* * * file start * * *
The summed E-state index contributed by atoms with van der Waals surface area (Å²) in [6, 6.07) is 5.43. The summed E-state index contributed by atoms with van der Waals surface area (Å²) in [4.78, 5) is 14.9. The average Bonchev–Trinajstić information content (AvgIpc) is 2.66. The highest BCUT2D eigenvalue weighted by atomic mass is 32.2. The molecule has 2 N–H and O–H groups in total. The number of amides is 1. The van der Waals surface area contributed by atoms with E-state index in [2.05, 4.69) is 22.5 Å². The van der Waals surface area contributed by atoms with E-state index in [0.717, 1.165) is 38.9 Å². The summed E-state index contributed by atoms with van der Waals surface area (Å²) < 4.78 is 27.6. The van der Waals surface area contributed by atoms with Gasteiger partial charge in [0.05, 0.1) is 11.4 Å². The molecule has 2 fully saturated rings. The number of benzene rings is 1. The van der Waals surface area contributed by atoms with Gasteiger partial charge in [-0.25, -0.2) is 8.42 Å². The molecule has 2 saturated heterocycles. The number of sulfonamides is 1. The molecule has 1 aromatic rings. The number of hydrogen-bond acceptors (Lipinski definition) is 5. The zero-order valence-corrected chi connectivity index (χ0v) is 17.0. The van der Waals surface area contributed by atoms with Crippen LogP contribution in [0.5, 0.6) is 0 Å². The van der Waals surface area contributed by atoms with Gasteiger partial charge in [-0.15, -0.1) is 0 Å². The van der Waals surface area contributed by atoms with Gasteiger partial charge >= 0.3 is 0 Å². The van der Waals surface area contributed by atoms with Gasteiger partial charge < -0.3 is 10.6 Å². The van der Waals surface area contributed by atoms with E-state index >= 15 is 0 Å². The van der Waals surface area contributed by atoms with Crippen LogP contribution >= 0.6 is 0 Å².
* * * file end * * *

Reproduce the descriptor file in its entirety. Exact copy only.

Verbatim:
The summed E-state index contributed by atoms with van der Waals surface area (Å²) in [6, 6.07) is 5.43. The summed E-state index contributed by atoms with van der Waals surface area (Å²) in [4.78, 5) is 14.9. The average Bonchev–Trinajstić information content (AvgIpc) is 2.66. The highest BCUT2D eigenvalue weighted by atomic mass is 32.2. The molecule has 2 N–H and O–H groups in total. The number of amides is 1. The van der Waals surface area contributed by atoms with E-state index in [2.05, 4.69) is 22.5 Å². The van der Waals surface area contributed by atoms with E-state index in [0.717, 1.165) is 38.9 Å². The summed E-state index contributed by atoms with van der Waals surface area (Å²) < 4.78 is 27.6. The van der Waals surface area contributed by atoms with Gasteiger partial charge in [0.05, 0.1) is 11.4 Å². The molecule has 2 fully saturated rings. The number of benzene rings is 1. The van der Waals surface area contributed by atoms with Gasteiger partial charge in [-0.25, -0.2) is 8.42 Å². The molecule has 2 saturated heterocycles. The number of sulfonamides is 1. The molecule has 1 aromatic rings. The number of hydrogen-bond acceptors (Lipinski definition) is 5. The zero-order valence-corrected chi connectivity index (χ0v) is 17.0. The van der Waals surface area contributed by atoms with Crippen LogP contribution in [0.5, 0.6) is 0 Å². The van der Waals surface area contributed by atoms with Gasteiger partial charge in [-0.15, -0.1) is 0 Å². The van der Waals surface area contributed by atoms with Gasteiger partial charge >= 0.3 is 0 Å². The van der Waals surface area contributed by atoms with Gasteiger partial charge < -0.3 is 10.6 Å². The van der Waals surface area contributed by atoms with E-state index >= 15 is 0 Å². The van der Waals surface area contributed by atoms with Crippen LogP contribution >= 0.6 is 0 Å².